1.BLASTER FAILS TO SAVE HIS FRIEND SCROUNGE, WHO DIES A HORRIFIC DEATH
Blaster fails to save his friend Scrounge from the smelting pits on a Decepticon dominated Cybertron. In a single issue Bob Budiansky introduces us to new character Scrounge – a nobody – we see his friendship with Blaster, the tension between the conservative Autobots cowering and hiding in fear from the brutal relentles Decepticons. We see Blaster’s reckless but brave heroism and Scrounge’s untimely death.
Issue #17 is the single saddest issue and moment I’ve read in any Transformers comic book (and I’ve read them all). In one short story we see the bravery, heroism and unbeatable determination of Blaster, contrasted with the lack of morale and hopelessness of the Autobots trapped on Cybertron hiding from the Decepticons.
We see in the middle of an ongoing civil war, two friends who do their best for the Autobot cause. In most kids comics the hero triumphs, he saves the day and his friends. But in this story, Blaster fails to save his friend Scrounge who dies a cruel, horrific and painful death, to be recycled into metal for the Decepticon war campaign.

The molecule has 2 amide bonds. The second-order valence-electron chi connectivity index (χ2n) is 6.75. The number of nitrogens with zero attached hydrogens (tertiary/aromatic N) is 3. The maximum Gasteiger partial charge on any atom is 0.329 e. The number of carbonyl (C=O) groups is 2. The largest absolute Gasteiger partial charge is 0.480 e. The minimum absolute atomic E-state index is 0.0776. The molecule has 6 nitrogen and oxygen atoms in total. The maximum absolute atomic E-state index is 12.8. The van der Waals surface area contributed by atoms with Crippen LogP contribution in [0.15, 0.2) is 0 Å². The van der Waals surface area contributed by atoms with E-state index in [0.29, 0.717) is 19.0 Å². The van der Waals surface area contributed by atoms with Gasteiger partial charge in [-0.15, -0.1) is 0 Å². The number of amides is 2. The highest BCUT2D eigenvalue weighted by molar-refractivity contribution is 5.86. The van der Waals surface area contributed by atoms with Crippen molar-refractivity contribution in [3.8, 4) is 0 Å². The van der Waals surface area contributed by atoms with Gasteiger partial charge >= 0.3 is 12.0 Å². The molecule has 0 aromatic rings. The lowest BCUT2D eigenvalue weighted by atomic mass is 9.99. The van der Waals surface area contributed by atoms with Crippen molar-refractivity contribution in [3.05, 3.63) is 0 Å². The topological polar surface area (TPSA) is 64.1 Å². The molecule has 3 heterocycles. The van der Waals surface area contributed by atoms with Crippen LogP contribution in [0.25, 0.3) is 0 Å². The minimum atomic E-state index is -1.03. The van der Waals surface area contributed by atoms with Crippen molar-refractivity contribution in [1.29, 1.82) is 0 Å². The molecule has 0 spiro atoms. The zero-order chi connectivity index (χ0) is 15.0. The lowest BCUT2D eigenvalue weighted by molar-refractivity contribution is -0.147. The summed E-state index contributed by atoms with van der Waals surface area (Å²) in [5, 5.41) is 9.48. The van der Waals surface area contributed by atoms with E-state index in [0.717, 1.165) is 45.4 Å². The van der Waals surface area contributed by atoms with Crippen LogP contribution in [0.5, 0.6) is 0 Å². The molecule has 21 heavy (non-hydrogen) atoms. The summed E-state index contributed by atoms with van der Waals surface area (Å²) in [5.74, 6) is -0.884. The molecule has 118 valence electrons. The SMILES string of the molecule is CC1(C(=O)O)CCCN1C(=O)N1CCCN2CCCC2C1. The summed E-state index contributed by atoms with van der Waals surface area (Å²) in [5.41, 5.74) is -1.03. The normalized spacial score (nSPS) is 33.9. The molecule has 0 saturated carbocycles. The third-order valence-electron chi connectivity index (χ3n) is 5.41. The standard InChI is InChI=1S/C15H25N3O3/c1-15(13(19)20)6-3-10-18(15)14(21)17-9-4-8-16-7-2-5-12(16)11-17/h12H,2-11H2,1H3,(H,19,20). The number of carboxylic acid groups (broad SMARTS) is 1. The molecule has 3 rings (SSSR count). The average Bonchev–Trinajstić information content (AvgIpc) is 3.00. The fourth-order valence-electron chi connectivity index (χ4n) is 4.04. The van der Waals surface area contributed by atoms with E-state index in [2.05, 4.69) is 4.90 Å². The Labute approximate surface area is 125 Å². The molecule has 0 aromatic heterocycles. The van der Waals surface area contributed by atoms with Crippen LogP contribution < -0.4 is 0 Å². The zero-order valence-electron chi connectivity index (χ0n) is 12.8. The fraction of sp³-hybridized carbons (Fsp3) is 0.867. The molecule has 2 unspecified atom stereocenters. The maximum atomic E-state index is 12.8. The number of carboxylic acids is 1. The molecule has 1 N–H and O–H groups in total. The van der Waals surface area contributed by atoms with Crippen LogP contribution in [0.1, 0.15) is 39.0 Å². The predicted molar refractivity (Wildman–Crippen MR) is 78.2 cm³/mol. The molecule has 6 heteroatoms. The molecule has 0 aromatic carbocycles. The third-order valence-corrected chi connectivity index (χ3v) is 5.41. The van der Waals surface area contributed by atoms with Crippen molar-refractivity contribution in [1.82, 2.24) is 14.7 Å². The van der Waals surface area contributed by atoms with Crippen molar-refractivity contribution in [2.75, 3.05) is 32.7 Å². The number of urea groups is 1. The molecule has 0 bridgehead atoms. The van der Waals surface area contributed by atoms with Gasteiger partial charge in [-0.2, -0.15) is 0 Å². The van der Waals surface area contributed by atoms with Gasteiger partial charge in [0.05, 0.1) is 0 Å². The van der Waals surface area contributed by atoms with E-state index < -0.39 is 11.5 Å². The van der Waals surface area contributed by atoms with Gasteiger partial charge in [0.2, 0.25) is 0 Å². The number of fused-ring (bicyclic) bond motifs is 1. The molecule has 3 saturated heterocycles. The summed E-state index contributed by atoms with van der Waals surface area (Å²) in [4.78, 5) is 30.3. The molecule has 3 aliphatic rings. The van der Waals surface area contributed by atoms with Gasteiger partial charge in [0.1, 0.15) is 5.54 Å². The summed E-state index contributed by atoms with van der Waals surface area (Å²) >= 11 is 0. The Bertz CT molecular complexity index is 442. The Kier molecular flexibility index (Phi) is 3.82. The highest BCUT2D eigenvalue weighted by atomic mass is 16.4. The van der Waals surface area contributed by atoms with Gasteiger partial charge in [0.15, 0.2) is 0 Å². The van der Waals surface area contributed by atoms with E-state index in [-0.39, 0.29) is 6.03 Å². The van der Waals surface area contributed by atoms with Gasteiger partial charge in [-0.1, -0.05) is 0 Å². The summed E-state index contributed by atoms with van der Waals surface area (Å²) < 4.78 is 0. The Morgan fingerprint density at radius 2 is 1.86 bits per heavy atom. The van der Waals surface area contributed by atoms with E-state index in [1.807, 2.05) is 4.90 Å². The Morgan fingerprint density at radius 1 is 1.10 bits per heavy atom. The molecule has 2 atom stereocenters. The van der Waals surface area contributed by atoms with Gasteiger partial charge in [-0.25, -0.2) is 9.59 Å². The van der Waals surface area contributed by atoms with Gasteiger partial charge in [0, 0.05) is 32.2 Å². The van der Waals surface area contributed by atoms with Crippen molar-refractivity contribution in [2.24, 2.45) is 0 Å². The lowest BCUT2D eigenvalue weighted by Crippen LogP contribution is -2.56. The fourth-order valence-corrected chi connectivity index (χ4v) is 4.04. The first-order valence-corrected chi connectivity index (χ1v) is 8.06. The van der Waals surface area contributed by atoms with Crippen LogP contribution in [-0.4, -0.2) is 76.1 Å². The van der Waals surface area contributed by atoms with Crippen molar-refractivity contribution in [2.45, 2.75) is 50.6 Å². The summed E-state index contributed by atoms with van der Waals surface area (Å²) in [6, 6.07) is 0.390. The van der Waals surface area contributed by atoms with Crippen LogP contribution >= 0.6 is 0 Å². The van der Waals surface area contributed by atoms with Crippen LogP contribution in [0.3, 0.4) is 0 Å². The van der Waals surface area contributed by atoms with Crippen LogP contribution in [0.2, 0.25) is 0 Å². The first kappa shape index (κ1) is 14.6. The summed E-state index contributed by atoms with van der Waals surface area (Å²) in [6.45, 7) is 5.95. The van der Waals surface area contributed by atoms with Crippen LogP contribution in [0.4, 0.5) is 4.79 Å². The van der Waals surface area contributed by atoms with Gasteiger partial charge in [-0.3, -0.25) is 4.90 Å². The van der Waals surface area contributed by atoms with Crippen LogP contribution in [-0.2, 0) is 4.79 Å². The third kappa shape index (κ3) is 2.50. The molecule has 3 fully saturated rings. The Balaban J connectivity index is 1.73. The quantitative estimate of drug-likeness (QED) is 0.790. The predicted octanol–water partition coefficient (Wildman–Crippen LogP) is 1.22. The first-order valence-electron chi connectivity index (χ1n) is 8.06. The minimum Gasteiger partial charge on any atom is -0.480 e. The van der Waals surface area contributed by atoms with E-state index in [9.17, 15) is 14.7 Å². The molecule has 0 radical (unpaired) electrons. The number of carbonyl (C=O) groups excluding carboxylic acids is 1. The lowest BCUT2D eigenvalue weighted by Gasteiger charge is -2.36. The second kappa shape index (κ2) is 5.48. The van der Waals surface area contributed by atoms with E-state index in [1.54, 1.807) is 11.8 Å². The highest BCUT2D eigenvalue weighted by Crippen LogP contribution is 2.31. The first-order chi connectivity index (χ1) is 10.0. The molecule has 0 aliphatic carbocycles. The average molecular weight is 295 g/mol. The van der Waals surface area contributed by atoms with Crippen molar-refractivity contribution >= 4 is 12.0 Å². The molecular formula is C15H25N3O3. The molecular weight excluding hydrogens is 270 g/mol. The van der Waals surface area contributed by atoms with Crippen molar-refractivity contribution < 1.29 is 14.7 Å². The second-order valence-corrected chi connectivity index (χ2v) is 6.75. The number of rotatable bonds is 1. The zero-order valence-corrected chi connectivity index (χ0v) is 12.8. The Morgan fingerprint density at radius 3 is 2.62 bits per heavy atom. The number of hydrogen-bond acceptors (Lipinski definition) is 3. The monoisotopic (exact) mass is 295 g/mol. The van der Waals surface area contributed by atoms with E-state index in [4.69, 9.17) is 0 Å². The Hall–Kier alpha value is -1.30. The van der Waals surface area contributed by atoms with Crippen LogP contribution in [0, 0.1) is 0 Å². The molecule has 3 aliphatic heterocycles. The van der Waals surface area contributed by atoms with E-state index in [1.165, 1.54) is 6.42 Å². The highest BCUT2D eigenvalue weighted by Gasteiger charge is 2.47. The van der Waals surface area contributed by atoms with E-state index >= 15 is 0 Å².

The smelting pit is the final death sentence and resting place for robots who are not only considered inferior, but beneath consideration, particularly not from the zealous war mongering Decepticons. It is as close to genocide as you will see in a kids comics produced solely to sell toys, and the serious tone makes it something that would never have aired were the same story conceived as an episode of the animated series.
Well that’s it for this short list of Memorable Moments from Bob Budiansky’s Tranformers run for Marvel Comics. Stay tuned, I’ve got some more highlights saved for my next posts covering some of the cool battles, EPIC moments and the best forgotten stuff from Bob Budiansky’s Transformers US Marvel comic book stories.
It’s a scene recreated in stunning pin up art with all the emotion, horror and desperation of the origianal scene by Casey Coller and John Paul Bove